By Joseph Tsidulko
By Patrick Range McDonald
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By Jill Stewart
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KARACHI, Pakistan -- On September 13, one day before Pakistan decided to support the United States in the war on terror, Islamabad airport was sealed off. No one knew exactly why. Some of my colleagues in the press thought Pakistan had prematurely allowed U.S. forces to land in Islamabad en route to Afghanistan.
On the following day, the Core Commanders‘ Conference -- Pakistan’s highest decision-making body -- extended “unstinting” support to the U.S. Later, one government official said the airport had been closed because of threats made against the country‘s “strategic assets” but would not elaborate. A few inquiring reporters later found out that the country’s command center was alarmed by an intelligence report that India and Israel, upset by Pakistan‘s indecisiveness in siding with the U.S., planned to attack Pakistan’s nuclear facilities. Islamabad airport is half an hour‘s ride from Kahuta Nuclear Power Plant. Given the high degree of secrecy in Pakistan, nothing has been officially confirmed or denied.
India, by the way, gave the U.S. unqualified support within hours of the September 11 attacks; Pakistan took three days. Pakistan’s ruling junta realized it could not afford the luxury of neutrality, given the stresses of emerging global rearrangements. But this wise choice altered the entire configuration of Pakistan‘s ruling elite overnight. The country that had been calling the Muslim extremists’ militant struggle a jihad -- a holy war -- decided to denounce it as terrorism. Pakistan allied herself with a global community that is bent on crushing it, therefore inviting the wrath of opponents in the ruling clique and the military.
“The choice is up to you,” Colin Powell‘s right-hand man, Richard Armitage, is said to have told Lieutenant General Mahmood Ahmed, who has since been replaced as chief of Pakistan’s intelligence agency, during a September 11 visit to Pakistan‘s embassy in Washington. “Help us and breathe in the 21st century along with the international community or be prepared to live in the Stone Age.” President Pervez Musharraf repeated this message to his fellow countrymen who came to listen to his entreaty after his decision to support the U.S. in its war on Taliban obscurantism and the megalomaniac Osama.
The choice has created great discord in my country and could bring us to the brink of civil war. Pakistan is a country that came into being in the name of religion; a its military has been the self-appointed custodian of faith. Since the inception of Pakistan in 1947, Pakistan and India have been virtually on a war footing. After three full-scale wars, Pakistan is now half the country it used to be.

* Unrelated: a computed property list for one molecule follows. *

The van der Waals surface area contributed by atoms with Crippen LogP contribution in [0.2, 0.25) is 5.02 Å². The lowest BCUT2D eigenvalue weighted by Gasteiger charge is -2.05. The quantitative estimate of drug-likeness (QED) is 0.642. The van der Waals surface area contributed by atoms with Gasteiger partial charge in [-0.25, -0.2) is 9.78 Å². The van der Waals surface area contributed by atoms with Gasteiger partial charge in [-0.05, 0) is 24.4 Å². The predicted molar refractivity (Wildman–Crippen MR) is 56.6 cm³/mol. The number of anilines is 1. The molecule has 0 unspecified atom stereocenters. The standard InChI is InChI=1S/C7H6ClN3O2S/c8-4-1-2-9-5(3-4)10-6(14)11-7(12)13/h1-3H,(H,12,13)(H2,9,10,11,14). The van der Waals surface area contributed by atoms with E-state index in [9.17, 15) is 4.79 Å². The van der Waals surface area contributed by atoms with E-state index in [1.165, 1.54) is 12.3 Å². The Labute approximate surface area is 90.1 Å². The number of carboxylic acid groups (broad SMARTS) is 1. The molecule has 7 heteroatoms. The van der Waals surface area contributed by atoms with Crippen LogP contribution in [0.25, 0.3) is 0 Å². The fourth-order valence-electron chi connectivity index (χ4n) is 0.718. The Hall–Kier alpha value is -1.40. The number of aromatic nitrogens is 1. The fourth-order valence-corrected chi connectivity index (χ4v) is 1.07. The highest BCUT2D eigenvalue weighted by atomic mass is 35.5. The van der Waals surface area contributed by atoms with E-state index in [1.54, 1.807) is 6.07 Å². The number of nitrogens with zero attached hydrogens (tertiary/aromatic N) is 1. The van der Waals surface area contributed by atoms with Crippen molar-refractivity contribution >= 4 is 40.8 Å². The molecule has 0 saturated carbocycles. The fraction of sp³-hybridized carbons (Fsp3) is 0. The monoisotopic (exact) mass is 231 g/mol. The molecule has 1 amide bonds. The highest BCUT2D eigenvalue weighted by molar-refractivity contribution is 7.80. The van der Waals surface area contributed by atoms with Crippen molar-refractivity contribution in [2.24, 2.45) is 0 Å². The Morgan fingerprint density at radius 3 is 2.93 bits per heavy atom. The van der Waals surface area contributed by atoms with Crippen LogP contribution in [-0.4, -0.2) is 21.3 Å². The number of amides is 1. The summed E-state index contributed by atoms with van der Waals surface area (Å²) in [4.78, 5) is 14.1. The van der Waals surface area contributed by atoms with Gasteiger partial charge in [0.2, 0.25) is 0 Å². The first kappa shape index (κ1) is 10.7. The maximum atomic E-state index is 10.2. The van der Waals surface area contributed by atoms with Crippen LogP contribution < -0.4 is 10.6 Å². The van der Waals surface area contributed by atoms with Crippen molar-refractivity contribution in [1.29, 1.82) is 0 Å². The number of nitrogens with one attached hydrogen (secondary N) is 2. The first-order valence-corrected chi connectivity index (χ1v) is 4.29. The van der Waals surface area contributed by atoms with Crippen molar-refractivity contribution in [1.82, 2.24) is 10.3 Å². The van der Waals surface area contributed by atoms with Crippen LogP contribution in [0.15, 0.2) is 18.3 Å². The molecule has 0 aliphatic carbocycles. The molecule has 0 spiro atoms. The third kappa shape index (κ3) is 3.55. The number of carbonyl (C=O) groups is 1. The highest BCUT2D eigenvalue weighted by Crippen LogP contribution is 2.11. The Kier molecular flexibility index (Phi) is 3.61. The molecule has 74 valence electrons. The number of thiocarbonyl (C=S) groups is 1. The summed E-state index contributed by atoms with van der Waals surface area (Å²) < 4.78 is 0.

I lost a bet with a fellow journalist over whether Pakistan would side with the U.S. in the war on terrorism. I insisted, “Pakistan will never ever support the U.S. to crush fundamentalism. It will call into question the very foundation of the state of Pakistan that rests upon one-Muslim-nation ideology and that openly supports Muslim militancy in Indian-held Kashmir in the name of Muslim fraternity.” And my fellow had a point to make: “Pakistan’s rulers will make money out of the emerging situation as they made a fortune from the last Afghan war.”
Pakistan was facing an acute financial crisis before Black Tuesday. As quid pro quo for supporting the U.S., Pakistan begged for help in alleviating its long list of monetary predicaments. Now the sanctions on Pakistan have been waived by the U.S. Congress. Our financial minister is trying to get Pakistan‘s $36 billion debt to the U.S. either forgiven or rescheduled on very comfortable terms.
The big question in Pakistan is, as tensions rise in the country, can the government safeguard its nuclear facility?
Presiding over a special session of the National Command Authority, the highest controlling authority of Pakistan’s nuclear assets, minutes of which were leaked to newspapers, President Musharraf said, “The country‘s strategic capabilities are fully safeguarded, and there exists no possibility whatsoever of their falling into the wrong hands.”
Rafiq Afghan, editor of a right-wing popular daily in Karachi called Unmat, wrote in an open letter to the government: “Stripped of ideology, an arsenal of 20,000 nuclear bombs could not save the Soviet Union from disintegration. Then how come Musharraf boasts of protectingsaving strategic assets when the state has retreated from its raison d’etre, i.e., the ideology of one Muslim nation.”
In the Daily Frontier Post, a Peshawar newspaper, a political commentator suggested that the U.S. is deliberately creating unrest in Pakistan so that Musharraf will be run out and the U.S. can step in to control its nuclear arsenal, “the breeding place of the only Islamic atomic bomb.”
All of the major newspapers in Pakistan ran quotes from a recent New Yorker piece about a plan by the U.S. and Israel to take over the country‘s nuclear facilities if the Musharraf government falls to fundamentalists. What concerns Pakistanis is not so much the possibility of nuclear weapons falling into the hands of terrorists, but the leaking of nuclear-bomb-making information.